For bones with no vertices attached to them, you still need to consider visibility. Refer to my reply above, I don't know exactly when bones are visible or not, and this may have side effects if you change without checking and it just happens to be a model with weird stuff.

    I don't think helpers actually support visibility animations.
    I know it's written in MDL specs, however no such animations are known for MDX, nor did I ever see any model with anything.
    Perhaps test it for MDL and see if it works. Who knows, maybe there's a KGOV animation or something :p
     
    Last edited: Aug 27, 2018
  13. Abovegame

    Abovegame

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    If this works then this is awesome !! :))))
     
  14. Fingolfin

    Fingolfin

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    @GhostWolf, can you confirm that there are models in the Warcraft MPQ which do save translation, rotation, and scale animations for helpers? Because if so, i can add helper support with little effort. I know that practically all MDL entries with an object ID has such fields specified as animatable, but for most (such as attachments and event objects), adding animation data to them won't actually have any effect.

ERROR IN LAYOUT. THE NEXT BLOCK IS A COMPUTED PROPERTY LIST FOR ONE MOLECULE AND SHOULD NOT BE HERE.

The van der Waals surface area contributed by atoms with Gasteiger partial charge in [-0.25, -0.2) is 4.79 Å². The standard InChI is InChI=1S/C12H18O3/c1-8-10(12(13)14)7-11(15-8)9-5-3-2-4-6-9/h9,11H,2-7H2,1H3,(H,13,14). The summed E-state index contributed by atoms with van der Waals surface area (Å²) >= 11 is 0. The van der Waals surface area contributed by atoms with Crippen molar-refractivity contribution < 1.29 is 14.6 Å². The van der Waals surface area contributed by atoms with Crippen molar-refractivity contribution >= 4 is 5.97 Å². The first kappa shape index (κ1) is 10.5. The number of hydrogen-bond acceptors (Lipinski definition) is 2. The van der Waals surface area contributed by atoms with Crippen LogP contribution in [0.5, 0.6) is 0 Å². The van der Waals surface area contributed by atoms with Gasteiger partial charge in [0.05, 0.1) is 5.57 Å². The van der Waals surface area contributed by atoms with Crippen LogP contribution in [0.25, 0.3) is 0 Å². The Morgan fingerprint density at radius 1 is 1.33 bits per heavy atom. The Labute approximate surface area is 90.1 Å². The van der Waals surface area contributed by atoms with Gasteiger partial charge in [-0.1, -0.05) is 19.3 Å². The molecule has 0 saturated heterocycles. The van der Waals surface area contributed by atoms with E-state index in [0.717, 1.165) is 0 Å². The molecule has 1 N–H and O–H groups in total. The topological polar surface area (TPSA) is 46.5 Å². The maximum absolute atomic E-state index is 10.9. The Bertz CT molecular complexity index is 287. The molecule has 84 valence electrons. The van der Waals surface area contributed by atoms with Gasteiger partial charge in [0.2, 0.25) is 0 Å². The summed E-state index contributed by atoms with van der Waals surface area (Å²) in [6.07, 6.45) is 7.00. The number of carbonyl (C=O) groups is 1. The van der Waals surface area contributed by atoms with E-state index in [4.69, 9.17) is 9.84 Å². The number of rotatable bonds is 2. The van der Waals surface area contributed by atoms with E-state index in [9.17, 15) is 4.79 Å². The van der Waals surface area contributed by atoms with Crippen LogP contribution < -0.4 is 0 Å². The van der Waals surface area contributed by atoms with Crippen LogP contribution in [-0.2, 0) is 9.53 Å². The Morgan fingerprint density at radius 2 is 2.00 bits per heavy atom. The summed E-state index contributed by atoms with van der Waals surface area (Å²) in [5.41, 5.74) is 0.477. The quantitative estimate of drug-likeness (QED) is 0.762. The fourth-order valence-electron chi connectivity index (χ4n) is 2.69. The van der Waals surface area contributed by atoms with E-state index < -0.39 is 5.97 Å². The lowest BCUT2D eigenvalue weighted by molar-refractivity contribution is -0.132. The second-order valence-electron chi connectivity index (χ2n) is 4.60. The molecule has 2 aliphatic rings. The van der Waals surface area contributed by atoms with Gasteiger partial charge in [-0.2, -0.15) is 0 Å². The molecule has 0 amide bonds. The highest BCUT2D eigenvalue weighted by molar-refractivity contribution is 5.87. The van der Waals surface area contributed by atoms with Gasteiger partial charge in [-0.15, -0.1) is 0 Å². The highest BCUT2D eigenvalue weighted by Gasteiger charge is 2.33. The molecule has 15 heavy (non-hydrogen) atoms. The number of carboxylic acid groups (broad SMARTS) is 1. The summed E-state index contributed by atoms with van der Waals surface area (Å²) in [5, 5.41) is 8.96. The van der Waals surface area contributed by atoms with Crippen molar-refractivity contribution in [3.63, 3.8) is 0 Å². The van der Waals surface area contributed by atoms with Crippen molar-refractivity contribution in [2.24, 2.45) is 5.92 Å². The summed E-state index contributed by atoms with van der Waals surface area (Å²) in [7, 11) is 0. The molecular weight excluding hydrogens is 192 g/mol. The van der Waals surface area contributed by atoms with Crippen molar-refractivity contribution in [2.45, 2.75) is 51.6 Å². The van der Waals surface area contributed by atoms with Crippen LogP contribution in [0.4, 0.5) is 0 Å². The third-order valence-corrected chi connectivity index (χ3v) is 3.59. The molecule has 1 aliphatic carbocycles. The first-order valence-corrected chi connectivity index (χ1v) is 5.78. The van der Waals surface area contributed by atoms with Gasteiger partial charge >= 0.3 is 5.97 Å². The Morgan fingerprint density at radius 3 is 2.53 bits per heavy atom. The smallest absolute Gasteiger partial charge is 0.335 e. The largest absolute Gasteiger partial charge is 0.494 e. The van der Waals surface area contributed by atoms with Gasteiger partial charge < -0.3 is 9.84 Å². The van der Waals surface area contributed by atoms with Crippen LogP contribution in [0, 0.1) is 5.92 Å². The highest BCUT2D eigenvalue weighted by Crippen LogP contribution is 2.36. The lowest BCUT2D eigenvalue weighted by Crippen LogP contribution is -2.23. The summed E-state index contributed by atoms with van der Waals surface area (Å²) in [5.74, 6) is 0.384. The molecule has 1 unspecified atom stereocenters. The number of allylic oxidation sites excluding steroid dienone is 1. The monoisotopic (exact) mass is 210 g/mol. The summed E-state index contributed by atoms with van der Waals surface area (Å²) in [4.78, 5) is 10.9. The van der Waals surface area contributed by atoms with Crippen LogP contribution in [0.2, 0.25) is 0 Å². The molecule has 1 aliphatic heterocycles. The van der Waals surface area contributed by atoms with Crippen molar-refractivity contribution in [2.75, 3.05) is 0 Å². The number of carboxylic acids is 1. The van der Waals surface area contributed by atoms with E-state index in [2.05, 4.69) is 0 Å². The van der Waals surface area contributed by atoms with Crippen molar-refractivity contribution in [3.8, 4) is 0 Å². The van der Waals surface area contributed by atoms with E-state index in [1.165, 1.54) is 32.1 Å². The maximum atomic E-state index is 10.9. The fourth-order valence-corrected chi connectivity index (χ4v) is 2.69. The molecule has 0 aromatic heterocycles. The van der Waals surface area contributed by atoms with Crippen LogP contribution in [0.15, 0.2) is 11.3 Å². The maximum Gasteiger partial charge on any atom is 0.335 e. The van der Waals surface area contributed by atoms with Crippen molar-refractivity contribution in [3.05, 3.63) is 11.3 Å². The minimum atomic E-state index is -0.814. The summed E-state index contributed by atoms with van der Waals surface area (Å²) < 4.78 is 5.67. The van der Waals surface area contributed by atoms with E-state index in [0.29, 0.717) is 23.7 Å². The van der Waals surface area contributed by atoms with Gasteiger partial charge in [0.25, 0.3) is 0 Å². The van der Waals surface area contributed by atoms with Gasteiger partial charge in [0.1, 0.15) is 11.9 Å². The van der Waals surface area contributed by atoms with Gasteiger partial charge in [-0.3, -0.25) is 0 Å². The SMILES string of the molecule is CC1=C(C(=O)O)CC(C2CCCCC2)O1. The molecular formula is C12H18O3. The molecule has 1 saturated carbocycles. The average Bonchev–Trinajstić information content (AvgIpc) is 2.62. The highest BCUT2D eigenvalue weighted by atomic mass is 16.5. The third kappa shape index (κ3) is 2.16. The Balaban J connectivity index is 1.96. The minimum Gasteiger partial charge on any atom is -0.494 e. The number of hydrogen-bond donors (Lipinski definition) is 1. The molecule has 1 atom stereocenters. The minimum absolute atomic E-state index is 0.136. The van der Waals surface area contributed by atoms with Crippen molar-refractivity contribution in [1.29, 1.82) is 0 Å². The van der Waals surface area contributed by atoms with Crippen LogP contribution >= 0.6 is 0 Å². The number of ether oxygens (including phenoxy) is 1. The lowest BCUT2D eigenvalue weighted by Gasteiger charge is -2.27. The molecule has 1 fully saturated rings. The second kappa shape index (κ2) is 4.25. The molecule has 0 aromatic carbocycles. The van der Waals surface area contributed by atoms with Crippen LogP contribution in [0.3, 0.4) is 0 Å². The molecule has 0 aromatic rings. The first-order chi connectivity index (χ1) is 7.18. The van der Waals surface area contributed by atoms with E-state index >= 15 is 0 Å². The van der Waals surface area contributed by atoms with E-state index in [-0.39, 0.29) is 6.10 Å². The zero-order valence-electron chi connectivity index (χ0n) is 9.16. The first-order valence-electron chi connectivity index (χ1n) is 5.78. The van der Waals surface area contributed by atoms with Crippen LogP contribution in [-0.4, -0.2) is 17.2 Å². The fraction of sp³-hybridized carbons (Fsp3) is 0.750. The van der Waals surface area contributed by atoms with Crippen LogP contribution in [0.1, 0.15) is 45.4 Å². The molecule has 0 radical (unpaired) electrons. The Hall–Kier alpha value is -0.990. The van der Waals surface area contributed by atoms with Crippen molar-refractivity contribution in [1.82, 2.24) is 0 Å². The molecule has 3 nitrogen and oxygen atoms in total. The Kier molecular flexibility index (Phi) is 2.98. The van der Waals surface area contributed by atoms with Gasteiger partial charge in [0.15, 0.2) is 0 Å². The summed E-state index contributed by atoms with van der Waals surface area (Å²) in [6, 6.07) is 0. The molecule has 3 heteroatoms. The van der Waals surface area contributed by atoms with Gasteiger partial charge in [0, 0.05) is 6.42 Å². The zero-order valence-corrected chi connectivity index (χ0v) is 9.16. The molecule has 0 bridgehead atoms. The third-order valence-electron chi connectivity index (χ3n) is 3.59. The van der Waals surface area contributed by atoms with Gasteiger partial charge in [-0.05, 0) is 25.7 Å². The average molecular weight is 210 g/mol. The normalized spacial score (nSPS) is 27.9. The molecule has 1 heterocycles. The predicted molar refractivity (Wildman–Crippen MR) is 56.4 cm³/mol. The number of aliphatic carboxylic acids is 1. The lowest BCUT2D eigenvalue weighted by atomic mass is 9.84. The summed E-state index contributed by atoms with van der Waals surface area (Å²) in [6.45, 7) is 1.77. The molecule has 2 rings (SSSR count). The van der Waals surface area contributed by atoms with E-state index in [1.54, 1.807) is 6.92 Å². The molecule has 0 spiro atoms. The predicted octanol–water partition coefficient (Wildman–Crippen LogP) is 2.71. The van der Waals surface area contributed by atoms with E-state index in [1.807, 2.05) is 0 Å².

15. Hayate

    Hayate

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    by any chance there will be a possibilities to import mdl model coming in future?
     
  16. Fingolfin

    Fingolfin

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    I most likely won't support MDL import, but there are already some importers available for Blender. This one looks the most promising, but there is also this one which supports MDX.

    I will at some point support MDX exporting though.
     
  17. Hayate

    Hayate

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    Hey wanna ask, this export does not support IK is it? Somehow my animation export is very wonky